require mathematical knowledge for their solution, but do not

encourage physical thinking about the systems involved. Often, the

problems are entirely un-physical; for example, he might state that

"given a force field described by F= 3x^3 + 2x +5, find the vector

potential", without describing what physical system might actually

produce such a field. In other instances, a physical system is

described, but it is a contrived one that would probably never be

encountered in the lab or in industry. Such an approach does not

tend to increase one's physical intuition, which is an important

part of learning physics.

If you are looking for an introductory book to mathematical

mechanics, however, Gregory's text is ok. It's not rigorous -

often mathematical hand waving or heuristic arguments are made in

the development of the theory, and sometimes he skips too many

steps, making it very difficult to figure out how he got from step

A to step B, but in most instances his explanations are

comprehendible. The difficulty level of the problems is generally

appropriate, ranging from plug-and-chug to challenging. Also, the

problems are generally fun, even if they do tend to be un-physical.
Answers to all of the problems are given in the back of the book.

Overall, I'd say that if mathematical rigor and elegance are what

you are looking for or, on the other hand, you want to develop

physical insight, you are better off looking elsewhere. If you

want a fairly entertaining, understandable, casual introduction to

mathematical mechanics, Gregory's book will meet your needs. I

also would say that this book is pretty appropriate for self-

instruction, especially if you can obtain a copy of the solutions

manual (which is available from admittedly dubious sources on the

internet).
Zovaithug
This is THE BEST text in classical mechanics for undergrads I have ever seen! The author is a genius in explanation. I am a total bitch when I review books so a highly positive review from me does mean something. By the way I am a PhD student in physics so I have a very clear idea how the topics I understand should be explained and this author always hit the target right on.

I've mainly read the analytical mechanics chapters 12-14. For the first time I understood clearly the meaning of Dalambert principle, which was glossed over by my grad courses - I never got it what the difference is between real and virtual displacements untill this book. The text is very close to the historical treatment of Lagrange equations by Lagrange himself. Clear distinction is made between holonomic and non-holonomic constraints, static and moving. Variational principles are presented as reformulation of Lagrange equation. Again very clear treatment of Legendre transformation to get the Hamiltonian. It would be very exciting to see how this author would treat even higher level topics in classical mechanics like Hamilton-Jacobi theory etc, the topics in the well known text, The Variational Principles of Mechanics, by Lanczos.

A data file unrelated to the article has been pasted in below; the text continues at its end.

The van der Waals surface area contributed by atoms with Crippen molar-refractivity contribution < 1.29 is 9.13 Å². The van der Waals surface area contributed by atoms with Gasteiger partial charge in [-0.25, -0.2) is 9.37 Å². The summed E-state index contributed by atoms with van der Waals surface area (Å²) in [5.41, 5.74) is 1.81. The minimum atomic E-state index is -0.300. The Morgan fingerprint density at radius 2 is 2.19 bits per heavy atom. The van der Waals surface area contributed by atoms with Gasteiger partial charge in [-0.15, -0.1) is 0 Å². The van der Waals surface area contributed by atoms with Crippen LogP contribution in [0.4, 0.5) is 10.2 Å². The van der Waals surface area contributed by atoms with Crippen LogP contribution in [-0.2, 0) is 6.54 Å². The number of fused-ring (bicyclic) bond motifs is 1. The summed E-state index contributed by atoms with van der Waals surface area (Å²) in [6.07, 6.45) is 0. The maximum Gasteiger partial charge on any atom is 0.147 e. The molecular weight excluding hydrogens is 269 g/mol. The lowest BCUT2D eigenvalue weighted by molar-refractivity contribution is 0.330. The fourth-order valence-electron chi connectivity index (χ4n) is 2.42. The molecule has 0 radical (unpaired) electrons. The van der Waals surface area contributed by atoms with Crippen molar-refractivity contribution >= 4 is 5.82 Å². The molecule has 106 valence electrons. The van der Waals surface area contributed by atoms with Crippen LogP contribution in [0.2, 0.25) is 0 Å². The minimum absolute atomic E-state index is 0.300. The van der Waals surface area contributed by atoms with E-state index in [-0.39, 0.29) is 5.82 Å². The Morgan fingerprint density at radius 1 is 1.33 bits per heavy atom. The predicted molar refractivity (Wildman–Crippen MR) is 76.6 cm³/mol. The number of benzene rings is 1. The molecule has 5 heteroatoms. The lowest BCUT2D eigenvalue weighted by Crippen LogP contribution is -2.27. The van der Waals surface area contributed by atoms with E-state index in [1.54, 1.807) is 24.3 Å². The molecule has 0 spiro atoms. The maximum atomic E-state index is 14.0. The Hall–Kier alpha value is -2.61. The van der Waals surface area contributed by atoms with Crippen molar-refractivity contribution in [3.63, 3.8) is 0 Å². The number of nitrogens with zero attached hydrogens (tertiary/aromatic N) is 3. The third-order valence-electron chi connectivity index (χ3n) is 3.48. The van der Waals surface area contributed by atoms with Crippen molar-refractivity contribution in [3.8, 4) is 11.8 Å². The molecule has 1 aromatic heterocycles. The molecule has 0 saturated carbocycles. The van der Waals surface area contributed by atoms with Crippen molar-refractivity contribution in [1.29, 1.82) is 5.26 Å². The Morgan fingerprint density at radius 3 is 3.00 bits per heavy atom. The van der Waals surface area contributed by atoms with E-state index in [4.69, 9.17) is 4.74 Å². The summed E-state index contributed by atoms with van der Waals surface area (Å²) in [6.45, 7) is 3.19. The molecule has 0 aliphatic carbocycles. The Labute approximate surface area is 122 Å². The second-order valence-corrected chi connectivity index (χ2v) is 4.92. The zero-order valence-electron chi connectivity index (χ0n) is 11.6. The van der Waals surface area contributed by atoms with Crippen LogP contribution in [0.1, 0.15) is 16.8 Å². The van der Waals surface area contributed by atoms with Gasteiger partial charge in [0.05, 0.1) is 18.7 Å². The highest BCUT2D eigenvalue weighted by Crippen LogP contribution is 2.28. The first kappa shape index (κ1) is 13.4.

From browsing the other sections, absolutely everything contained in this book is clearly explained in the right way. Numerous examples and diagrams all over the place. Smart problems with answers at the end of the book.

Last, Classical mechanics courses are traditionally more heavy on math so unprepared readers (obvously confusing this text with introductory physics course) should not complain if that marvelous book doesn't fit their bill.
Ionzar
The explanations are wonderfully clear and insightful. The examples are illuminating. He has answers to questions in the back of the book.

The sections on analytical mechanics are particularly excellent.

All in all, ideal for self study. I would buy any future book by this author sight unseen. This book sets a new bechmark for undergraduate physics text books.
JOGETIME
This text book is an excellent resource for any Undergraduate. The author expresses the material in a clear and coherent way, which doesn't leave the student, namely me, befuddled. The greatest thing about this book is the number and quality of the examples it provides, which give real world examples that make the information interesting. Overall, it is an excellent text book, and a great resource for any student.
Very Well Done!!
An Excellent Choice!
This is the best mechanics textbook I've found for actually learning the subject. The text is well set out and easy to read and there are LOTS of examples with full solutions. Once I'd studied these I found I could do most of the problems. Another good thing is that the book gives the answers to ALL the problems, not just a select few which can be very frustrating. I give this textbook a grade A (and so do the Mathematical Association of America whose review has just appeared on their web site [...]).